Self-care is an essential part of maintaining your mental, physical, and sexual health. This week, hosts Leah and Malachi speak to Anne and Jerry from Heart to Hand, where a healthy you is a sexy you! Join our deep dive into why self-care is so necessary and how knowing your needs can better your self-care journey.
Also check out the unboxing video below!
Speaker 1: That's to To live basically. Yeah. To live and have a good life, a good quality of life where you can still do all the things that you dream to do.
Speaker 2: Welcome to another episode of Positive Voices. Super excited to be here today. I'm your host, Leah Henry. And my pronouns are she her.
Speaker 3: My name is Malachi Stewart, and my pronoun are, is he him, his. And we're really excited today to be talking about self-care. So I wanna introduce our [00:00:30] guests, Anne Wiseman and Jerry Washington. Tell us a little bit about yourselves and what you do.
Speaker 4: Hello everyone. My name is Anne Wiseman. I am the Deputy Director at Heart to Hand, which is a local organization in Prince George's County. We support people who are living with H I V, but we're a really more sexual health and wellness organization. So we have everything in the Ryan White list of things to do, or most of the things. And then we also have a sexual health and wellness clinic where you can get integrated HIV and STI testing.
Speaker 1: [00:01:00] Awesome. Yeah. Jerry? Yes. My name is Jerry Washington. I'm also a part of the staff at Heart to Hand Inc. I am the CDC Linkage to Care Navigator there. And I provide prep services, testing, counseling. I'm linking the individuals to care and just find many resources to help out the people that we serve.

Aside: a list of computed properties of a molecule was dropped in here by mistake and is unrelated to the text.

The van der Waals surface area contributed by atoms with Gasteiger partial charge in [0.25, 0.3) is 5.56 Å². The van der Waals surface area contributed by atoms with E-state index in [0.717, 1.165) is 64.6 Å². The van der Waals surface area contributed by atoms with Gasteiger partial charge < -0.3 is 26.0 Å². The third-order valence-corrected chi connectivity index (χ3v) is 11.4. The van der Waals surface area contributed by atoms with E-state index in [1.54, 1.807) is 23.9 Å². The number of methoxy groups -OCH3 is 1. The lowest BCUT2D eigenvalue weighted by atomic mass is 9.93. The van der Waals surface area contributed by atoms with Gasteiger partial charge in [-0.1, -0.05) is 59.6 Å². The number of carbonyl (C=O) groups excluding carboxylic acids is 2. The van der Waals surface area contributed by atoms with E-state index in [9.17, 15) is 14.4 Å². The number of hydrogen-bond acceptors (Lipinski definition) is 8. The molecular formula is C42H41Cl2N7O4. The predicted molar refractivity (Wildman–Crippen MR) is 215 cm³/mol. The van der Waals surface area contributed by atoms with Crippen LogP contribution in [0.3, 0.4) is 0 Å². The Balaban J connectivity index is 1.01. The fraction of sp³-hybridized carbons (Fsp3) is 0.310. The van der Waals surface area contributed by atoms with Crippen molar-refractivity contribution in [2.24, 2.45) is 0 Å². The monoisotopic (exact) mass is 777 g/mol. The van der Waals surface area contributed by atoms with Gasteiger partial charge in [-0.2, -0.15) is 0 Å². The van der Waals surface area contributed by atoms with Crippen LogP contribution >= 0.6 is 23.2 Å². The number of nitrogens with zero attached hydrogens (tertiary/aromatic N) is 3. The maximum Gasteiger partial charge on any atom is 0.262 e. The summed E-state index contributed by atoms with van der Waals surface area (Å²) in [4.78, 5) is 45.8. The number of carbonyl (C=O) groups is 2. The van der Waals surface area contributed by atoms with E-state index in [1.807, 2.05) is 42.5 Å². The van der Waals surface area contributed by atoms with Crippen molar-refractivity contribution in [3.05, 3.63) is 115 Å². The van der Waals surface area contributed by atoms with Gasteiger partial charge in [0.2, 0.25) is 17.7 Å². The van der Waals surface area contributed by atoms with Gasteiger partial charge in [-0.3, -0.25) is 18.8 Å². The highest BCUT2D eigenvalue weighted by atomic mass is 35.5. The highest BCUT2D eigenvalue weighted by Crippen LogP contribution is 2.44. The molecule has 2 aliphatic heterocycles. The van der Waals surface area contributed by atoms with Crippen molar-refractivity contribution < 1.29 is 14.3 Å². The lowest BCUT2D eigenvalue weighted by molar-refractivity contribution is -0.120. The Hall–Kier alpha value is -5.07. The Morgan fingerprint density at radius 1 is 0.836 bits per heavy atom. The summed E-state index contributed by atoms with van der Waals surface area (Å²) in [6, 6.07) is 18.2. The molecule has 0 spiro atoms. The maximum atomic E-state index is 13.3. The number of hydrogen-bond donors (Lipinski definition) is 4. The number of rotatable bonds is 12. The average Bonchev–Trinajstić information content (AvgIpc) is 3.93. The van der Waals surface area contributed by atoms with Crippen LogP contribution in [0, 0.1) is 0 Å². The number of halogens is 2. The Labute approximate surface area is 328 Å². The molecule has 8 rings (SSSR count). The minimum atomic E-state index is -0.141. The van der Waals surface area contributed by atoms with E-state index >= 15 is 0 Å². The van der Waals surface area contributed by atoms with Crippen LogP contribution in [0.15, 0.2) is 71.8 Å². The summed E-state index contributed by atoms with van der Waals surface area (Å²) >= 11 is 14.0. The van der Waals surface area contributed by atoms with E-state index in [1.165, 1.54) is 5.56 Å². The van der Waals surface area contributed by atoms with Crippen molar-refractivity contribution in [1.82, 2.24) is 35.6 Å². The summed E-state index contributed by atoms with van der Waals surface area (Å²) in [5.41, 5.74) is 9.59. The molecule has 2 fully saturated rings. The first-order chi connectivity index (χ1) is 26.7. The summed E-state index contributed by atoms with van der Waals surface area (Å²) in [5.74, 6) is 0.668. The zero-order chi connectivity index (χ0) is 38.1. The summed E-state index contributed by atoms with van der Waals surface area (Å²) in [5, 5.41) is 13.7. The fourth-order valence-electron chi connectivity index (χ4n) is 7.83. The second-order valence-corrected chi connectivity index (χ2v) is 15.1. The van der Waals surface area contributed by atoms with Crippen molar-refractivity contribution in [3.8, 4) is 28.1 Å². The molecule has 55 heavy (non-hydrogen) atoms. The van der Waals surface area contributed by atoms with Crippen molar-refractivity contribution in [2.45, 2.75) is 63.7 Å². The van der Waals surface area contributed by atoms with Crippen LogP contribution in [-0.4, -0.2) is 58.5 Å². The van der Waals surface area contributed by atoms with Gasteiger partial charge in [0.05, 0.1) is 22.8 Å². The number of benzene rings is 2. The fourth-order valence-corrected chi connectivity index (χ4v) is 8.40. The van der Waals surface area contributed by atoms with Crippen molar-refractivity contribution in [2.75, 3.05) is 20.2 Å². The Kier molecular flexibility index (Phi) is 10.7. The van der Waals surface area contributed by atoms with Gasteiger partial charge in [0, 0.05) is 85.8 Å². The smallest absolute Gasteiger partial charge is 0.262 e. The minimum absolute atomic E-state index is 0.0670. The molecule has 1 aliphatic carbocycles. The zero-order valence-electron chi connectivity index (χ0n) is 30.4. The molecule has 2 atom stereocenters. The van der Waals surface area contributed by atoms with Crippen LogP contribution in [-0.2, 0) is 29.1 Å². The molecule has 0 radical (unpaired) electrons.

Speaker 2: Yeah, that's awesome. So I want to, this episode today is about self-care. And I think when we, there's this like internet trend where everyone's talking about self-care, right? But what does that really look [00:01:30] like when we're talking about HIV? And, you know, Malachi and I talk and we've had guests on this podcast and there's, there's so many things that go into living with HIV. I'm excited to talk to you guys today about, you know, the people you serve and some of the services that are out there. Because when we talk about self care, I think people think of spas and we think of, I don't know, burning a candle and taking a bubble bath. But your physical health is equally as important as your mental health. So can you guys start by just talking about some of the services that you all provide to people who [00:02:00] walk in to, um, your space and, and talk about how self-care kind of applies to that physical element?
Speaker 4: Yeah, so I definitely agree Leah, like the spas and lighting candles and, and doing deep breathing is definitely a part of self-care, but self-care is also work. Mm-hmm. <affirmative>. And so it's important to remember that you have to kind of put in the work. So some of the things that we do to support that self-care includes, we have a psychosocial department, [00:02:30] and so we work with folks on their mental and emotional health. We can support them around doing maybe short-term counseling, but also connect them to long-term care. Within that program is also some support around substance use and substance abuse, or for people who use drugs. The, the best part about it is it's non-judgmental. So it's really meeting you where you're at, which I know can sound cliche, but it really is about where are you today? How are you feeling today? And taking stock [00:03:00] of that, but also doing some planning with you. So where do you wanna go and how do we help you get there?